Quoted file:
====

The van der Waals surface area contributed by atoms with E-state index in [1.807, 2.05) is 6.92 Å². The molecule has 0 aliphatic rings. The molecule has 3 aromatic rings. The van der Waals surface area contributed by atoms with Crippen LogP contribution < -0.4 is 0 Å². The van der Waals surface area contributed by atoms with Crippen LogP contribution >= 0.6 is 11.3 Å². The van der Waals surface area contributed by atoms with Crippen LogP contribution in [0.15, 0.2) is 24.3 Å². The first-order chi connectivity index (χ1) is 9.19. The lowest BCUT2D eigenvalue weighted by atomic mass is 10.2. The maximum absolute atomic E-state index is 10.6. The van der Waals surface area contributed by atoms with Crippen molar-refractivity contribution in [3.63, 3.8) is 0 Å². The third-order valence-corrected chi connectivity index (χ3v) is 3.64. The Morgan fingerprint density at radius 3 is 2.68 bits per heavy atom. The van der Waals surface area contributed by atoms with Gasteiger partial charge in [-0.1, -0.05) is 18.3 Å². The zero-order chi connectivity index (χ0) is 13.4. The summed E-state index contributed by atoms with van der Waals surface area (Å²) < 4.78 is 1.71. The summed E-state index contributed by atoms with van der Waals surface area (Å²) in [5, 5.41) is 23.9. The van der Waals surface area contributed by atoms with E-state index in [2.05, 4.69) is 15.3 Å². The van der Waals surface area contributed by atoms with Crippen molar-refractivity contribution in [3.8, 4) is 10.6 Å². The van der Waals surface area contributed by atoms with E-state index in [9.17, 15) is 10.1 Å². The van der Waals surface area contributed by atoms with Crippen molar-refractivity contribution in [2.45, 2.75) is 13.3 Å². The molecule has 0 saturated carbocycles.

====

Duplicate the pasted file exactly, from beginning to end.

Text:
The van der Waals surface area contributed by atoms with E-state index in [1.807, 2.05) is 6.92 Å². The molecule has 0 aliphatic rings. The molecule has 3 aromatic rings. The van der Waals surface area contributed by atoms with Crippen LogP contribution < -0.4 is 0 Å². The van der Waals surface area contributed by atoms with Crippen LogP contribution >= 0.6 is 11.3 Å². The van der Waals surface area contributed by atoms with Crippen LogP contribution in [0.15, 0.2) is 24.3 Å². The first-order chi connectivity index (χ1) is 9.19. The lowest BCUT2D eigenvalue weighted by atomic mass is 10.2. The maximum absolute atomic E-state index is 10.6. The van der Waals surface area contributed by atoms with Crippen molar-refractivity contribution in [3.63, 3.8) is 0 Å². The third-order valence-corrected chi connectivity index (χ3v) is 3.64. The Morgan fingerprint density at radius 3 is 2.68 bits per heavy atom. The van der Waals surface area contributed by atoms with Gasteiger partial charge in [-0.1, -0.05) is 18.3 Å². The zero-order chi connectivity index (χ0) is 13.4. The summed E-state index contributed by atoms with van der Waals surface area (Å²) < 4.78 is 1.71. The summed E-state index contributed by atoms with van der Waals surface area (Å²) in [5, 5.41) is 23.9. The van der Waals surface area contributed by atoms with E-state index in [2.05, 4.69) is 15.3 Å². The van der Waals surface area contributed by atoms with Crippen molar-refractivity contribution in [3.8, 4) is 10.6 Å². The van der Waals surface area contributed by atoms with E-state index in [9.17, 15) is 10.1 Å². The van der Waals surface area contributed by atoms with Crippen molar-refractivity contribution in [2.45, 2.75) is 13.3 Å². The molecule has 0 saturated carbocycles.